Open your mind and create Human Connections through the power of books
I want to share with you some of the books that are important to me, hoping that you will find inspiration for your next reading. But first of all, I want to tell you what books represent to me.
Books are one of the bricks our mind uses to create and enlarge our personality. Other bricks are our family, culture, the environment we grew up in, travels, people we met in our lives, experiences, and so on…
Books have the privilege to be chosen by us while many other circumstances are just predetermined. This aspect is not so trivial. Of course, I am not talking about the books we are requested to study at school or in our religion. I am referring to the books we come across in our life at the precise moment we need them. In fact, any book has its time and it couldn’t be read in another stage of our existence.
Books have the power to enlighten our minds, cheer our souls and show us the way towards the future. They are made from thousands of other minds that wrote them, and they incorporate all the knowledge and wisdom that humanity has developed through the centuries.
Books are power! The power to overcome conventional mentalities, the power to react to injustice and abuses, the power to build rights and freedom. Books are our allies.
Books are simply our friends when we need company, or they can be a shelter when we want an imaginary protected place.
Books are tools human beings use to create connections with other human beings.
And here we are: Books are Human Connections!
Big Magic By Elizabeth Gilbert
I came across this beautiful book by Elizabeth Gilbert and I can’t help but share it with you and recommend that you read it. I totally identify with the author’s words and can say that this blog has so much to do with the writer’s conception of creativity that I thought to include a review of this book in my free thoughts section.
Then, let’s talk about creativity with Elizabeth Gilbert…
Creativity is an intriguing topic! There are many people who profess to be creative and others who think they don’t have this gift. In reality, as human beings, creativity is a natural component of our DNA and we should be brave enough to trust ourselves and our potentiality. We should be ready to open our door to creativity when somehow it comes to visit us, asking for our attention and collaboration. Elizabeth Gilbert deserves a huge credit of having communicated through Big Magic that being frightened or shy to unleash our creativity is the first obstacle we have to overcome if we want to give our talent a chance.
The big originality of this book is the writer’s new conception about the nature of creativity, which she describes as an abstract entity searching for a person, where to get embodied in, to get manifested into the world. Ideas are not our exclusive possession, we are not the genius who gave birth to them, and we don’t have any right over them because they don’t belong to us. We just have the power to welcome them when they come into our mind and bring them into life. Ideas come to stay with us for a while, and if we don’t give them importance or the chance to become real, they will move on to another person, until they find someone that will take them so seriously to invest passion and time to convert them into real creative products.
Knowing the difference between being a genius and having a genius is the clue to understanding one of the central cores of this book. It’s a matter of responsibility! Who created a masterpiece often is defined as a genius, and that creates a big sense of anxiety and the feeling to be in charge to keep producing the same artwork value. Many artists get blocked by these feelings, losing inspiration and the capacity to produce new artworks for many years, or even for the rest of their lives! Having a genius is a liberating position for an artist, who becomes free to welcome another idea that can be ingenious or not.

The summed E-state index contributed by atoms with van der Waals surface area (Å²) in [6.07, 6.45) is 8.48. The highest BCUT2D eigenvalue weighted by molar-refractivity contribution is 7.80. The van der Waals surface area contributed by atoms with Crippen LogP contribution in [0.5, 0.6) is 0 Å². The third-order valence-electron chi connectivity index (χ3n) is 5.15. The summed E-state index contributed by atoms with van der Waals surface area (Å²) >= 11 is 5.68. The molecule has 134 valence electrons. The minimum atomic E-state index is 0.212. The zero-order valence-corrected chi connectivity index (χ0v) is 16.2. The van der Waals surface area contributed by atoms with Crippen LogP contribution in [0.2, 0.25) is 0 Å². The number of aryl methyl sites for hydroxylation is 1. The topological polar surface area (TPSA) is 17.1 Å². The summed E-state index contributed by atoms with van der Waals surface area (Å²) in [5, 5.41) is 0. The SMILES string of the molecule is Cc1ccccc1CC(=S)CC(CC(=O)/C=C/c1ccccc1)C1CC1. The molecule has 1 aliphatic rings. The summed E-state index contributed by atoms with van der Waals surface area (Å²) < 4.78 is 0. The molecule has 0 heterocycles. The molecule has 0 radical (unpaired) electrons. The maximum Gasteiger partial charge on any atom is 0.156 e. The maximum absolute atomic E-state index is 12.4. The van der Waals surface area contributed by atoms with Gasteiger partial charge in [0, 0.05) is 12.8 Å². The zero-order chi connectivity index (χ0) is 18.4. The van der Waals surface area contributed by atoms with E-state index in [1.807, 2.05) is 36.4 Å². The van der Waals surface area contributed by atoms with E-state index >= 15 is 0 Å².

“Never quit your job to follow creativity!” Elizabeth Gilbert invites us to keep our financial tranquility and dedicate our spare time to projects, artwork and any kind of creative activities that match our passion. To think having to make a living with creativity, giving to our creative projects the responsibility to pay bills and rent can, at the beginning of an artistic career, lead to frustrating results with the risk of abandoning this path. But using the golden free hours we have after work, can give good results and can fulfill the need we have to express our creative talent.
“Done is better than perfect”: this is another valuable piece of advice that the writer took from her mother and wants to share with us. Waiting until everything is perfect before putting it out there into the world, would slow our creative process with the risk to get the same work unfinished. Perfectionism has something to do with fear, the fright that our art will be rejected or criticized. But nobody ever died because he got a bad review and, in any case, it is always our ego that can get hurt by a negative comment, never our soul. And we should create above all for our soul, because as Elizabeth Gilbert writes: “Creativity is a gift to the creator, not just a gift to the audience”.
Every artist should work with discipline, day after day, after day, and not just to follow his passion, which is quite obvious, but to feed his curiosity because inquisitiveness is the engine that keeps the inspiration always alive. Emotions may come and go, and so the passion could weaken by the effort to create in absence of feelings or perceptions. Instead, curiosity always brings new ideas and opens alternative routes that can ignite the passion for new great creations.
In the end, the biggest tip of this incredible book is to trust your creativity and work steadily and “you might just get lucky enough some random morning to burst right into bloom“.